Security experts have been predicting that malware creators all over the world are finding exploits [in Windows XP] and holding on to them. They know if they unleash an exploit now, it will be fixed. But if they are patient and wait, and hope Microsoft doesn't find the vulnerability, then they can use it for maximum gain come April 9.
The same holds true for Office 2003. Support for it ends on April 15, one week later.
Upgrade Options: Windows, Mac, Android, or Linux
What kind of computer or operating system you use is determined by what software you need to run.
The first question you should ask yourself is exactly how compatible you need to be with the latest version of Microsoft Office. This is not a yes-or-no question. We are all somewhere on a sliding scale of MS Office compatibility. Very few people require full compatibility with the most obscure features of Microsoft Office. MS Office isn't even compatible with different versions of itself!
100% compatibility with the very latest version of MS Office requires Windows 7 or 8 which probably won't run on your old XP machine. You can purchase the necessary hardware and software from any reputable computer store except a Mac store.
You can run the latest MS Office on Mac, Android, or Linux, but only by installing a virtual machine, then installing Windows, then installing MS Office. This is a pain in the neck, (both the install and the ongoing maintenance) but it can be done and is an expensive but effective way to meet an occasional need for the latest MS Office. If bleeding edge MS Office is the primary reason for having the computer, it's easier and cheaper to buy a Windows computer and be done with it.
Many home users meet their basic office needs with Google Docs which comes free with your home Gmail account. It is compatible only with very basic MS Office documents - no fancy templates, embedded objects, or macros, but it's also much safer from virus threats as a result. It may not be advanced enough for sharing documents with customers and prospects, but for home use it works great with letters, posters, simple spreadsheets, and for sharing them with friends.
LibreOffice is free, runs on any operating system (comes pre-installed on popular Linux flavors), and is roughly equivalent to being one version behind MS Office which is the best you can do natively on the Mac anyway. It's easy to use, powerful, and has Visio-like tools and PDF conversion built-in. This is what I use almost exclusively, even though I have several versions of MS Office installed in virtual Windows machines. Try it out to see if you can use it instead of paying for Microsoft Office:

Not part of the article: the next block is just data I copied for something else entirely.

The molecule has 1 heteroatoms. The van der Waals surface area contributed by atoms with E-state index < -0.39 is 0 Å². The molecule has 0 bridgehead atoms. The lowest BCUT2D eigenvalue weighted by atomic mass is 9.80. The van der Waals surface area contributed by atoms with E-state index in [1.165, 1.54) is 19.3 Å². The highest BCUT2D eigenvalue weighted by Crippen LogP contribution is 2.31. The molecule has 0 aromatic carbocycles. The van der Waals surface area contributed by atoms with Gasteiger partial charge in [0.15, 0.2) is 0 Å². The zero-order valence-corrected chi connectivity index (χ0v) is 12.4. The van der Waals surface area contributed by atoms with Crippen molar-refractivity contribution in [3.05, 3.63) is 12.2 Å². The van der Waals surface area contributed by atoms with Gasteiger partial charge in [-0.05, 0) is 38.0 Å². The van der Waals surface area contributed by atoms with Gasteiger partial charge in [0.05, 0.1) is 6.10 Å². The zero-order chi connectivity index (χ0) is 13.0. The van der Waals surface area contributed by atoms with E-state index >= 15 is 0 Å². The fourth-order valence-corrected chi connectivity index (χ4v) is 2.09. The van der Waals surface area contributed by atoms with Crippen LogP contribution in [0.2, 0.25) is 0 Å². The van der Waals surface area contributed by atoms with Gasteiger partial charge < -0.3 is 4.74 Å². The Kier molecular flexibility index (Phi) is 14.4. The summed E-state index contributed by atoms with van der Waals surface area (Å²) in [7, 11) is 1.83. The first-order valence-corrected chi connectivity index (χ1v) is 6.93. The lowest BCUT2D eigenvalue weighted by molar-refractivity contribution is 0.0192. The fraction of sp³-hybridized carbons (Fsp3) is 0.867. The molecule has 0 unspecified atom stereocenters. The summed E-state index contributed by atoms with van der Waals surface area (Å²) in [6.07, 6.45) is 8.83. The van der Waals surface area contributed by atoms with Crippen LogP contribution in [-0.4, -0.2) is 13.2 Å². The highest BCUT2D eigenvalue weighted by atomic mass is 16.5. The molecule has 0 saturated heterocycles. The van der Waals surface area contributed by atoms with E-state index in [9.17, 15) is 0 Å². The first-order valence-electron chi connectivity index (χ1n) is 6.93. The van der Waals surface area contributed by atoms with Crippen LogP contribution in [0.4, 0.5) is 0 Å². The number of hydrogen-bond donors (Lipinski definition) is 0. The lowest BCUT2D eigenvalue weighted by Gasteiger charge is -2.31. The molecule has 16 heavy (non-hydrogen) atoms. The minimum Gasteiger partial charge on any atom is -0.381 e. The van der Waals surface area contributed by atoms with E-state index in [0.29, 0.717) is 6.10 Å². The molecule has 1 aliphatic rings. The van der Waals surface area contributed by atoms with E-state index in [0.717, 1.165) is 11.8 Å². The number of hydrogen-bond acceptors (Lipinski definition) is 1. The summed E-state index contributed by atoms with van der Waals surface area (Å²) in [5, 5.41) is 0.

- Install LibreOffice
- Tools -> Options -> Load/Save -> General
- Unckeck "Warn when not saving in ODF"
- Document Type: Text, Always Save As: Word 97...2003 (NOT Template)
- Document Type: Spreadsheet, Always Save As: Word 97...2003 (NOT Template)
- Tools -> Options -> Load/Save -> General -> Microsoft Office
- Check all the boxes.
GoToMeeting/GotoWebinar works on Windows, Mac, Android, and now Linux. I haven't tried the Linux version yet, but it only allows you to attend meetings - not share your screen or use a web-cam. Screen sharing on Linux also works well using Skype (or TeamViewer).
Photoshop is Windows and Mac only, but I have found that a combination of Darktable and GIMP meets 100% of my needs (though Photoshop is more convenient and user-friendly if you can afford it).
Given the above limitations, Linux is a great way to turbocharge an old computer. I switched to Linux about 5 years ago because of the reliability, ease of use, security, and availability of free software. I hope I never have to go back. The only thing I have used Windows for in the past 6 months is GoToMeeting. I've been using Ubuntu Linux 13.10 which is a more Mac-like experience and a little easier to upgrade. Mint Cinnamon Linux is more like Windows 7.
Try either one out by burning a Live CD and booting from it. That will show you if you need to purchase an nVidia graphics card (on a desktop) or a new wireless card (on a laptop) for compatibility reasons, but these can be acquired very cheaply. If you are buying hardware, a Solid State Drive (SSD) can be a miracle for an aging computer. My 7-year-old Ubuntu laptop with an SSD boots in less than 8 seconds and shuts down in less than 3.
I recommend Mint/Cinnamon Linux or Ubuntu over Xubuntu and Lubuntu. The former are just as lightweight but have more usability features than the latter. Otherwise, this article is pretty good and fills in more details